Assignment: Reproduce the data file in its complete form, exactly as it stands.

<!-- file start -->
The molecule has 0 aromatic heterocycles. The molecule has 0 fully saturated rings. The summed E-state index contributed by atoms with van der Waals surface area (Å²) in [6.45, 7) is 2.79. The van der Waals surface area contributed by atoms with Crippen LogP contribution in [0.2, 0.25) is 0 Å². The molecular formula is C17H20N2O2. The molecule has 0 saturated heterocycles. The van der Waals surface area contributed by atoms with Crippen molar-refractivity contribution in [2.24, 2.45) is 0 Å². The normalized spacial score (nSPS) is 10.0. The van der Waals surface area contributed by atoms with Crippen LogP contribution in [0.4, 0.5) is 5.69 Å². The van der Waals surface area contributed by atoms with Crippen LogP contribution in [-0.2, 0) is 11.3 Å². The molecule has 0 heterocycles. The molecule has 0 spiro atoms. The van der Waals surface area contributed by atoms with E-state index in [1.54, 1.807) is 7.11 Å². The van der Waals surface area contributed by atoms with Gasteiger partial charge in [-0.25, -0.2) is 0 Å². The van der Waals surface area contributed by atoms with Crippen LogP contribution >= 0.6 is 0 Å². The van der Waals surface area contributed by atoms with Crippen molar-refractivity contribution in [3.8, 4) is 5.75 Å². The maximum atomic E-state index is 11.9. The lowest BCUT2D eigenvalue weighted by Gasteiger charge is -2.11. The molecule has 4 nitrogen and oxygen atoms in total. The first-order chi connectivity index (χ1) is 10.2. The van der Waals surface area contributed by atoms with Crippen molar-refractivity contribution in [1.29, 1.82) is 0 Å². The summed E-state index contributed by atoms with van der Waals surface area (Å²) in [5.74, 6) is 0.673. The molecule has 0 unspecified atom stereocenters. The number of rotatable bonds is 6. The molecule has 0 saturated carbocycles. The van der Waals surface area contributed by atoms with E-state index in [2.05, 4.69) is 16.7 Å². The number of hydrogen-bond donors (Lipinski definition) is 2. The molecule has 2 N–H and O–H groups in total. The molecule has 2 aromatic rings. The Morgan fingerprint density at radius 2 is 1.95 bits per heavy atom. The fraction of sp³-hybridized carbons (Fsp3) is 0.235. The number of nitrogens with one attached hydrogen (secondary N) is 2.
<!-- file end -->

The molecule has 0 aromatic heterocycles. The molecule has 0 fully saturated rings. The summed E-state index contributed by atoms with van der Waals surface area (Å²) in [6.45, 7) is 2.79. The van der Waals surface area contributed by atoms with Crippen LogP contribution in [0.2, 0.25) is 0 Å². The molecular formula is C17H20N2O2. The molecule has 0 saturated heterocycles. The van der Waals surface area contributed by atoms with Crippen molar-refractivity contribution in [2.24, 2.45) is 0 Å². The normalized spacial score (nSPS) is 10.0. The van der Waals surface area contributed by atoms with Crippen LogP contribution in [0.4, 0.5) is 5.69 Å². The van der Waals surface area contributed by atoms with Crippen LogP contribution in [-0.2, 0) is 11.3 Å². The molecule has 0 heterocycles. The molecule has 0 spiro atoms. The van der Waals surface area contributed by atoms with E-state index in [1.54, 1.807) is 7.11 Å². The van der Waals surface area contributed by atoms with Gasteiger partial charge in [-0.25, -0.2) is 0 Å². The van der Waals surface area contributed by atoms with Crippen LogP contribution >= 0.6 is 0 Å². The van der Waals surface area contributed by atoms with Crippen molar-refractivity contribution in [3.8, 4) is 5.75 Å². The maximum atomic E-state index is 11.9. The lowest BCUT2D eigenvalue weighted by Gasteiger charge is -2.11. The molecule has 4 nitrogen and oxygen atoms in total. The first-order chi connectivity index (χ1) is 10.2. The van der Waals surface area contributed by atoms with Crippen molar-refractivity contribution in [1.29, 1.82) is 0 Å². The summed E-state index contributed by atoms with van der Waals surface area (Å²) in [5.74, 6) is 0.673. The molecule has 0 unspecified atom stereocenters. The number of rotatable bonds is 6. The molecule has 0 saturated carbocycles. The van der Waals surface area contributed by atoms with E-state index in [2.05, 4.69) is 16.7 Å². The number of hydrogen-bond donors (Lipinski definition) is 2. The molecule has 2 N–H and O–H groups in total. The molecule has 2 aromatic rings. The Morgan fingerprint density at radius 2 is 1.95 bits per heavy atom. The fraction of sp³-hybridized carbons (Fsp3) is 0.235. The number of nitrogens with one attached hydrogen (secondary N) is 2.